Ultimately, ESG data management needs to measure KPIs, create benchmarks and demonstrate any financial impacts in a way that creates transparency around an organization’s sustainability and ethics.
Why Is ESG Data Important to Your ESG Strategy?
What gets measured gets managed; it’s a well-worn phrase but no less true. ESG, as with any other business strategy, depends on regular monitoring and accurate data to track progress, identify performance outliers and prioritize action.
Research shows that investors are increasingly using non-finance data to inform investment decisions. ESG data is preeminent here, forming a growing element of disclosures, regulatory reporting and investor sentiment. Your ESG data management strategy underpins your ability to provide accurate data that will set you apart as a potential investment, supplier or employer.
How to Collect ESG Data
Most organizations have more than one source of ESG data. This can make collecting and managing that data rather complicated, especially given how important the data is. The most effective ESG programs continuously gather data, so they always have a feel for how the company’s ESG efforts are performing.
To collect ESG data, start by:
- Prioritize ESG Topics and Risks: All ESG topics are essential. Yet, most ESG teams can’t spend equal time on all the issues and risks they face. Prioritize the most critical ESG topics to the business’s activities, as well as any ESG issues that are particularly high risk. For example, a retail brand might focus more on social impacts, including racial equity and body positivity. In contrast, a home goods company might focus on environmental impacts like water usage.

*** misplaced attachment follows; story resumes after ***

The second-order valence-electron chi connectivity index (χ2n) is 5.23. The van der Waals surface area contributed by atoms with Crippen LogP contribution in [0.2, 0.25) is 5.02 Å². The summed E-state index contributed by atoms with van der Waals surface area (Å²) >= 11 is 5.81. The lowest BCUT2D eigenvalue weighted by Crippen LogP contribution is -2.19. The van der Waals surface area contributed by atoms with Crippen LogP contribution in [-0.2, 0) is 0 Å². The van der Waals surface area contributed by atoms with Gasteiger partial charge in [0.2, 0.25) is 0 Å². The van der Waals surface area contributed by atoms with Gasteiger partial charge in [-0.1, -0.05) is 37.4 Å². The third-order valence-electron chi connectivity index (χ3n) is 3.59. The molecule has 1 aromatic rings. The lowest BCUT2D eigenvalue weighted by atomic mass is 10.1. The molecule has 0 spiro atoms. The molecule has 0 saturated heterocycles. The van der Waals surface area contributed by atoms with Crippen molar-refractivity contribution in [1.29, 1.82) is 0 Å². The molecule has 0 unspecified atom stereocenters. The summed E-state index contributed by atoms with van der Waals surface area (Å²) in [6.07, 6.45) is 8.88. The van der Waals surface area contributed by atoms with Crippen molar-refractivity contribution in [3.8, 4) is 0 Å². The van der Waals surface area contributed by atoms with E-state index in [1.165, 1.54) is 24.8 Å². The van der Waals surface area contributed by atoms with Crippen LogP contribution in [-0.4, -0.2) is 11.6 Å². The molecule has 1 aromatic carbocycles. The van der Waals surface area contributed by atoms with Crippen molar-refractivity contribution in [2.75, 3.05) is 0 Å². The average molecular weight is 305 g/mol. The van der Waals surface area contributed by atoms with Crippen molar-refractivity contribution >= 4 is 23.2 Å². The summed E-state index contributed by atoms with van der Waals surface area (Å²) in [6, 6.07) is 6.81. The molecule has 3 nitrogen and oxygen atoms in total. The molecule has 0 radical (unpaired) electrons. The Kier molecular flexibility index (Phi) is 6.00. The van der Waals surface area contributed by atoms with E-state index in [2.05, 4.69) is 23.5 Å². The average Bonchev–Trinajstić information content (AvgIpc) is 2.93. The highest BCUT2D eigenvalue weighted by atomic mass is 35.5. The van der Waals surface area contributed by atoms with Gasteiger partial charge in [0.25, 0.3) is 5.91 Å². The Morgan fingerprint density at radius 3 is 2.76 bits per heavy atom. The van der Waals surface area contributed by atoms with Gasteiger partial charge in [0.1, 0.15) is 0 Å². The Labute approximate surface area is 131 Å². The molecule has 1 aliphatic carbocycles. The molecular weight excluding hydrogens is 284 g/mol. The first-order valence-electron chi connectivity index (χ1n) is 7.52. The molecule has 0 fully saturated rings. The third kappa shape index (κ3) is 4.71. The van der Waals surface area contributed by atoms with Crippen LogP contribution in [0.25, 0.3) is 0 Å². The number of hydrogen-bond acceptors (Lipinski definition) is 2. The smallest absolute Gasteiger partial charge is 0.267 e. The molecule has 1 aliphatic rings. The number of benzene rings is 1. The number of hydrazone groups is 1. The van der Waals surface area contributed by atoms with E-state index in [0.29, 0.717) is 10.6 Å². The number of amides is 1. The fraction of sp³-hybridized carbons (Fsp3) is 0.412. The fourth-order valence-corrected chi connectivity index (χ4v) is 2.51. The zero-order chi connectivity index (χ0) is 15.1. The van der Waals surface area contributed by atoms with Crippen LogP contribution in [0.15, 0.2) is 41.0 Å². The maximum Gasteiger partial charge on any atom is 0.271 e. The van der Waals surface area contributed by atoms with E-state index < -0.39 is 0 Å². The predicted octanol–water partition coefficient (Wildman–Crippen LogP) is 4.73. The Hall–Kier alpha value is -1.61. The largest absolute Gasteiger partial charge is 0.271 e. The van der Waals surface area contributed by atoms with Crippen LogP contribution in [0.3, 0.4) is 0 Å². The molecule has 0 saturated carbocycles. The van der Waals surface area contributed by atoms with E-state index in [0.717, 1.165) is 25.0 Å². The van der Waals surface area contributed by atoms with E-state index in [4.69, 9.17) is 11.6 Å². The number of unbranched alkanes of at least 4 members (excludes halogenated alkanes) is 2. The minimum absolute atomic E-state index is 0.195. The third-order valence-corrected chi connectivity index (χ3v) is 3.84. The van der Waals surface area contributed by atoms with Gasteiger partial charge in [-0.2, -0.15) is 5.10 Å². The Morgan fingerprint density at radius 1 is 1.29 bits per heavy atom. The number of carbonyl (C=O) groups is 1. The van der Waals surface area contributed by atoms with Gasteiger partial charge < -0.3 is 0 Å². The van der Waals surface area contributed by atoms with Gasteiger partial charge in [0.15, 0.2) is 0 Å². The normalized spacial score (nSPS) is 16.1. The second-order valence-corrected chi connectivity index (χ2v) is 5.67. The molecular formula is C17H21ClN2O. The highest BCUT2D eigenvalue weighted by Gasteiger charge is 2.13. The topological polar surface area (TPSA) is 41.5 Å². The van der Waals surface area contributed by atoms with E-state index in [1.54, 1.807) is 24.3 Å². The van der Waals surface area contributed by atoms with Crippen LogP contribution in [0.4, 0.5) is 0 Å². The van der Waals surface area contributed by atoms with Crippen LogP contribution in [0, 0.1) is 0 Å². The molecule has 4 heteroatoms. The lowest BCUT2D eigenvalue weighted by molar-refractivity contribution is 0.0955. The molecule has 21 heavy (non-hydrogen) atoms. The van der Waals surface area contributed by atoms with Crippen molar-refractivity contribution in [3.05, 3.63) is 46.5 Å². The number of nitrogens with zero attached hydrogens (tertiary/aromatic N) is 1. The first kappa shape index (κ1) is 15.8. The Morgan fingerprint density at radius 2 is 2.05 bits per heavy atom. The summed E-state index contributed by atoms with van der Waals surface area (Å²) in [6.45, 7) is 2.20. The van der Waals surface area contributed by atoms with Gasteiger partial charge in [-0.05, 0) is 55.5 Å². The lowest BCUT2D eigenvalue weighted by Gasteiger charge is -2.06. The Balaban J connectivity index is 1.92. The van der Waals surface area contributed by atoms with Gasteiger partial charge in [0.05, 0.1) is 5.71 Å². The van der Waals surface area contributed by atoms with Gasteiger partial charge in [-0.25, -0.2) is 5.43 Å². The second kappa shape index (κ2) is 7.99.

- Perform an ESG Audit: Organizations need to know what data is avialable to them before they can start collecting it. An ESG audit should help teams identify what KPIs the business already tracks, what data gaps exist, where the data is housed and how and when the data is collected. This process helps identify the data and determine which departments are responsible for which data points.
- Develop a Data Collection Plan: The two most important parts of this plan are identifying where the data will live once it’s collected and which stakeholders will be involved in collecting it. With those questions answered, the plan should then consider the key ESG topics and risks for the business as well as all relevant data sources.
- Establish Repeatable Workflows: ESG data collection should be continuous. Once a data collection plan is in place, continue to follow it. This ensures that the organization will have a constant flow of ESG data. Monitoring this workflow is crucial because it’s possible, and even likely, that the data collection process will hit a speed bump or two. Picking up on any issues will allow ESG teams to fix them and ultimately optimize the process over time, so it better serves all parts of the organization.
- Consider Compliance: Like all data, organizations need to handle ESG data carefully. It’s important that the ESG data collection plan prioritizes data security and compliance with all relevant regulations. These include GDPR and industry standards like SOC II and HIPAA.
ESG Data Challenges
We’ve touched on the diverse nature of ESG data. But this isn’t the only challenge when striving for best practice ESG data and analytics management.